Self-Reflection, Part II


Women's Missionary Union Pamphlet ND

Lottie Moon. Great, and sharp-tongued inspirer of churches to greater mission involvement and support. Image via Wikipedia

OKAY… CONFESSION TIME.

I have a job in a missions organization (administrator of a Christian Counseling and Training Center). I also have had a role as missions director in more than one local church. I found myself drifting away from doing good work as missions director. Why? Because the churches had relatively little interest in missions as a group (at least compared to missions organizations I have been involved in). Sure there were a few people, but they were a small missions core in a much larger congregation. I tended to feel the church was selfish because they focused on member care most, with some interest in church growth (increase numbers in OUR church), little in classic missions (growth of God’s Kingdom, with little to no direct effect on our church).

However, I had two major realizations:

1.  Maybe the churches were selfish… but so was I. A church that sends money, people, or resources to the other side of the world gets no real tangible return on their investment. Doing things “for the Kingdom of God” is pretty abstract for most church members. But as a missionary, I get credit for everything. I get credit for what I do in church… I get credit for what I do outside the church, on a local level… I get credit for what I do that creates change far away.  Maybe churches are selfish (they are made up of people, and people are selfish), but I can’t be so sure that I am not selfish either. Would I invest in things joyously that I could not, on some level, claim credit? Perhaps my lack of effort in the church demonstrated my own selfishness, not willing to invest time in something because in may not result in something good (something I can take credit in).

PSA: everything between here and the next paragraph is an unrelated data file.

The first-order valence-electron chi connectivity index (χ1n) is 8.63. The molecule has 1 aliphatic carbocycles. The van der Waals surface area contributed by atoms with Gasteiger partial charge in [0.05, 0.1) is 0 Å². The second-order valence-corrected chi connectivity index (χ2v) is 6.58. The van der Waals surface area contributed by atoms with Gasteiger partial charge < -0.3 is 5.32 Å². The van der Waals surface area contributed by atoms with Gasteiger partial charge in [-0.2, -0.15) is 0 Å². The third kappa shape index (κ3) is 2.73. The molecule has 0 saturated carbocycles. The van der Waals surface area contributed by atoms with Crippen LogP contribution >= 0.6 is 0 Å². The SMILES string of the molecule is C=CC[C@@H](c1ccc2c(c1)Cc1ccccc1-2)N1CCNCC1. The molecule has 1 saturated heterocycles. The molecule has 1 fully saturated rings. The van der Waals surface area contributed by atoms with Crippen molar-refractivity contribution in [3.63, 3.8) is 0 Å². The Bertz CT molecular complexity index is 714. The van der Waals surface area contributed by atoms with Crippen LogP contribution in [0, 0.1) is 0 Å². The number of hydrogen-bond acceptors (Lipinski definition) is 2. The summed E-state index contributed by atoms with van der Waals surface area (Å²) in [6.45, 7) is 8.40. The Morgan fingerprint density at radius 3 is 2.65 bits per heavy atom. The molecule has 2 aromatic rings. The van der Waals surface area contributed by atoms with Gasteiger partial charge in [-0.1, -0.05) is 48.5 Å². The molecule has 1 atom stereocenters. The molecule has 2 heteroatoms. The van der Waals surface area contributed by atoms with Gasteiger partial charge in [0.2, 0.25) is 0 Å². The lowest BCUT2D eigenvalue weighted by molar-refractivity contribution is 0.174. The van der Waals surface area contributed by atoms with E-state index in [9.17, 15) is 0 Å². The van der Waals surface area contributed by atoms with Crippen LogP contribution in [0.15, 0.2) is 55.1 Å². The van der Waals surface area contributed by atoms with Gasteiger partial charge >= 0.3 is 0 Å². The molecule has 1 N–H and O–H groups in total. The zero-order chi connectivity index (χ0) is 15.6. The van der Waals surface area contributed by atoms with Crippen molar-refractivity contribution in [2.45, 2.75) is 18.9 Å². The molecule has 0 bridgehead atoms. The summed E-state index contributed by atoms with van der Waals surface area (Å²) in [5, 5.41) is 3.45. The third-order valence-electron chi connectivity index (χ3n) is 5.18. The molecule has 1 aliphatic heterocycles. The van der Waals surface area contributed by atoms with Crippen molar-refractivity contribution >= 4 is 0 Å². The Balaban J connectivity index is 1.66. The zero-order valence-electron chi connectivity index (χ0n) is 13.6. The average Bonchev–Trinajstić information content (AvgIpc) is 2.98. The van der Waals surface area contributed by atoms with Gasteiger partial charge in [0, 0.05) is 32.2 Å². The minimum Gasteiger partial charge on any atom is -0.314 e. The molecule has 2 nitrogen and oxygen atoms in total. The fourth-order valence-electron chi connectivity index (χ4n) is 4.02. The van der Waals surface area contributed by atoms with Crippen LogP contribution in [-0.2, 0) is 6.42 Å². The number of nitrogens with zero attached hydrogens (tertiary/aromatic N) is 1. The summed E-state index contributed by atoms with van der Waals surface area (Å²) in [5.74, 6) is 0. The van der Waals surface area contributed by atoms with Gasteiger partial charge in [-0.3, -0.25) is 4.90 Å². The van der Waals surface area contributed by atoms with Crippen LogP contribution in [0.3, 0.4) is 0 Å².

2.  Perhaps more than just being selfish, I was being lazy. A major role of the missionary is to reproduce himself. I believe the reason that so many churches in the Philippines (for example) have little to no cross-cultural missions interest is that they were trained up by missionaries. The missionaries did not instill in these churches an excitement for cross-cultural missions because this form of missions “is the missionary’s job”.  Often the greatest missionaries were those who could inspire people and churches to missions who, otherwise, would not have. Missionaries often like to work in missions groups, because the members of these groups are already motivated, already wanting to learn, and already desiring to do great things in the world. Missionaries don’t have to go through the difficult and unreliable task of motivating and training those who don’t share this burden and passion.

A good missionary does more than organize a coalition of the willing. He inspires churches and church members to join God in His mission (Missio Dei).

So I intend to make some changes. We will see how this goes.

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